The most sensational allegation was that, after the 2008 presidential election, Blagojevich plotted to receive something of value in exchange for his power to fill the vacant U.S. Senate seat of the new president-elect, Barack Obama. “I’ve got this thing and it’s [expletive] golden,” Blagojevich said, as federal investigators secretly listened in. “I’m not just giving it up for [expletive] nothing.” What a perfect encapsulation of this man’s view of public service.
Even more shocking was Blagojevich’s attempt to shake down the chief executive of a children’s hospital for political donations, with a threat to cut off state funding to sick kids if he didn’t get what he wanted.
The Illinois Legislature — controlled then as now by Blagojevich’s fellow Democrats — impeached him in early 2009, before his two federal trials had played out. This was legitimate, as the evidentiary standards for impeachment are far lighter than those for criminal conviction. The state Senate, after voting to remove Blagojevich, also voted to bar him from holding future political office in Illinois. This, too, was legitimate. States are allowed to set standards for officeholders within their borders, and what more reasonable standard could there be than not having demonstrably betrayed the trust of the voters already?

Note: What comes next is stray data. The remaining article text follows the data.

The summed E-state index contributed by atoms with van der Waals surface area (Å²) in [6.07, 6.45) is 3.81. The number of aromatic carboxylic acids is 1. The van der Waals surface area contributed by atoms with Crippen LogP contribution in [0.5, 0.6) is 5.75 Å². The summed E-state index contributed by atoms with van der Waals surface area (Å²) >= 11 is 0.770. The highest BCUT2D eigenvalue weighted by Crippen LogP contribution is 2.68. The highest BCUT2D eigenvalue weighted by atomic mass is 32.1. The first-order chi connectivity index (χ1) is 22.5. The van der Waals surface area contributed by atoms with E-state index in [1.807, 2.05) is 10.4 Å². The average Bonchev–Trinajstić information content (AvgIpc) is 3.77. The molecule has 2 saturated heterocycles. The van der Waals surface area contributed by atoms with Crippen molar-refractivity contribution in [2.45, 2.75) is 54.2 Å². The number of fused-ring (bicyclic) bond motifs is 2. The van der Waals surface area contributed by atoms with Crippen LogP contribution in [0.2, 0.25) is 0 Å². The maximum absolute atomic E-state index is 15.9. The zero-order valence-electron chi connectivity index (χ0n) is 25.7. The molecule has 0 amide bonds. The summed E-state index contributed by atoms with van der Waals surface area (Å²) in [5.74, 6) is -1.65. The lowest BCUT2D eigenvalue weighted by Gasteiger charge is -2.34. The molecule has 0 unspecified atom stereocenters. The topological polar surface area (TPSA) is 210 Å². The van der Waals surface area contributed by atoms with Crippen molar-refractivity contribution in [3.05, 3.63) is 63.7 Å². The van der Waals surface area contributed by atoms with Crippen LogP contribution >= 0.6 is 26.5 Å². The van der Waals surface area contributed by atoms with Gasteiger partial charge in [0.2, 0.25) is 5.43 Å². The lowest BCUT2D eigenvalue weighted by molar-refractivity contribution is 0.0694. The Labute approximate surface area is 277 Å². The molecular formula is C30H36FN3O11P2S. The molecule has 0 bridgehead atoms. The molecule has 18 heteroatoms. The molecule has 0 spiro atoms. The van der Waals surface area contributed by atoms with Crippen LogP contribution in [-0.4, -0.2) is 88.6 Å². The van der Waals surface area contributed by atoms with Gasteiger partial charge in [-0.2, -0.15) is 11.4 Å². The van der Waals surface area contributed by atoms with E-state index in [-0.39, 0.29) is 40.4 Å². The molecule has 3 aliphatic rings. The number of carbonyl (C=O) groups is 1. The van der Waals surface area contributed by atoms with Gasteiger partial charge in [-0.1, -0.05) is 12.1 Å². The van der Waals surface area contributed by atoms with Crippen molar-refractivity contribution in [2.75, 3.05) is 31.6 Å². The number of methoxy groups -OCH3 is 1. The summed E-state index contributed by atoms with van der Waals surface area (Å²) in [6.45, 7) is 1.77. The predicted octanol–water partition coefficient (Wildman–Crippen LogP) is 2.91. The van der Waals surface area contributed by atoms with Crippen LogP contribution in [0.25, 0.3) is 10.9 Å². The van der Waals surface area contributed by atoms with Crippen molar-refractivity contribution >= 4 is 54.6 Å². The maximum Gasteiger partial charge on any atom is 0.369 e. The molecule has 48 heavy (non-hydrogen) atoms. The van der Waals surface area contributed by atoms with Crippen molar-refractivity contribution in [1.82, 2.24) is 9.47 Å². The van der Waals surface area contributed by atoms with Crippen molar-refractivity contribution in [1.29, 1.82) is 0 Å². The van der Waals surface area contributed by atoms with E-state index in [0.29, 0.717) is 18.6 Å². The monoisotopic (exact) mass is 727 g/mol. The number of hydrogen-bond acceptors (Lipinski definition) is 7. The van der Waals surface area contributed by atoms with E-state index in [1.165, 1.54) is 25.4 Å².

via “Illinois Politics” – Google News https://ift.tt/2TO8iP3
August 8, 2021 at 01:19PM